Oil-based Paint Vs. Water-based Paint: Which is best for the Roof?

Oil-based Paint Vs. Water-based Paint: Which is best for the Roof?

Painting your roof is more than just a decorative home project. It’s also protective, as it shields your roof from a number of elements that can inevitably cause damage. Roof paints help lengthen a roof’s “life span”.  It also prevents minor problems from becoming major ones, like leaks and rust. Hence, experts agree that roof re-painting must be done every after 5 years. More importantly, the right kind of roof paint must be used for the roof’s surface, whether it be cement, concrete tiles or IBR (inverted box rib) roofing.

But how do you know what type of paint to use?  Choosing the right paint color is one thing, but opting for the right type of paint is another. Here, we give you the differences between a water-based paint and an oil-based paint — things you need to know to be able to pick which one works best for your roof. 


Water-Based Paint

This type of paint, also known as acrylic paint, is more environment friendly.  It emits less odors because it has less VOCs (volatile organic compounds) which make it safer for homes, hospitals and schools. It’s also easier to dry (usually about one hour) which makes it ideal for painting projects that demand quick completion. Since it’s water-based, it does not require extra purchase of solvents like thinners which you might be needing to clean your paint rollers and brushes. Water-based paints also cost less compared to oil-based paints. This means lesser money to shell out, and therefore bigger savings for the practical painter. It’s also non-flammable and easier to apply, although others claim that water-based paints have more shrinkage than solvent-borne paints. They provide great color retention and they likewise work well when it comes to fade resistance. Mould and mildew resistance formulations for acrylic / water-based paints are also available, making it a great option for home painting projects such as roof repaints. They can also be used over existing oil-based paints. 


Oil-Based Paint

This type of paint has a harder finish but is also prone to brittleness, cracking, and peeling over a period of time. For very obvious imperfections and stains, oil-based paints provide thicker and better coverage in a single coat compared to acrylic paints. This makes it a more practical option if the goal is to hide major surface imperfections. Oil-based paints also have better chemical resistance, but they also give off strong odors which may not be very friendly for the home dwellers. Compared to water-based paints, oil-based paints take a longer time to dry and are harder to clean too. However, because the resin of an oil-based paint forms a hard coating, this paint also resists stains and rusts for a longer period of time.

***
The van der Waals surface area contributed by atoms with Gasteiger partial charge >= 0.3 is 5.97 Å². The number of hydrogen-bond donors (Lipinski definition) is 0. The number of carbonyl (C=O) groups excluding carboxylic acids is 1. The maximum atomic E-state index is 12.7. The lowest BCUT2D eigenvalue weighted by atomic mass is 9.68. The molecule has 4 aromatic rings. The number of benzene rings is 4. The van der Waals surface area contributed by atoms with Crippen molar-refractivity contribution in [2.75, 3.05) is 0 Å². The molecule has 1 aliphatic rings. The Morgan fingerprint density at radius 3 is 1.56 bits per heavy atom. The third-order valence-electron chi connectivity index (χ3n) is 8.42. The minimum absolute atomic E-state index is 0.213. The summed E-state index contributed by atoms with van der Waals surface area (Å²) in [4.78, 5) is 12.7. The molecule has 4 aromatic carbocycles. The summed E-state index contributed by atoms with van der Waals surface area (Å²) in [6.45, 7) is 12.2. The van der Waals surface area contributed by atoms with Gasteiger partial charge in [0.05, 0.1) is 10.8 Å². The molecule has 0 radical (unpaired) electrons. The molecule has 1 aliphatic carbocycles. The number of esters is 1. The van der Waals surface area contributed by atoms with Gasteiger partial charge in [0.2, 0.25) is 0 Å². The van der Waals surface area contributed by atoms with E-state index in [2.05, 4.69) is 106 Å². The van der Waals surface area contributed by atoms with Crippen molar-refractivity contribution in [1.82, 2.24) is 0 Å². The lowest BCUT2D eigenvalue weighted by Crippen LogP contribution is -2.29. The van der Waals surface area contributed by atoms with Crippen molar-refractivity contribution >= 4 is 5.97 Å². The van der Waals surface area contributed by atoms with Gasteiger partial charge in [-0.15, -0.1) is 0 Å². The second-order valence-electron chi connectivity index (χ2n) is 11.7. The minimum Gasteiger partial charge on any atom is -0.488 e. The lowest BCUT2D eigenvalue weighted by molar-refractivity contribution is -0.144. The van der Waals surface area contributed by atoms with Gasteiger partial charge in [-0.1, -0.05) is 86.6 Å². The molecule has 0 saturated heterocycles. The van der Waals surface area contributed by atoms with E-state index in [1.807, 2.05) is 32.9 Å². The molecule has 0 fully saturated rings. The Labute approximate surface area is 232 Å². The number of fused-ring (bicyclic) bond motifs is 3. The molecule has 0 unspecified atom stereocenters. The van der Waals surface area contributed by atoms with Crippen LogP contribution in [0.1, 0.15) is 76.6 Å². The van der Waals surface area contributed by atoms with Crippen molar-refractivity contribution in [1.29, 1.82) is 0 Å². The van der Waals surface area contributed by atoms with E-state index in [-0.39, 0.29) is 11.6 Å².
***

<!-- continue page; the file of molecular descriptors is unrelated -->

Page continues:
Water-based paints are generally the more popular option for home repainting as they’re the more affordable, more environmentally responsible paint options. This type of paint is also recommended for exterior painting like exterior walls and roofs, as it can hold its color longer. But for painters who are not too sensitive about odors and drying time and who opt for more hardworking paints on surfaces that need heavy duty coverage, oil-based paint is the way to go. At the end of the day, choosing the “right” paint for your painting project relies heavily on one’s priorities. 


Want to know more about what paint to use for your roof?  Check out RoofKote. Visit www.islandpaints.com





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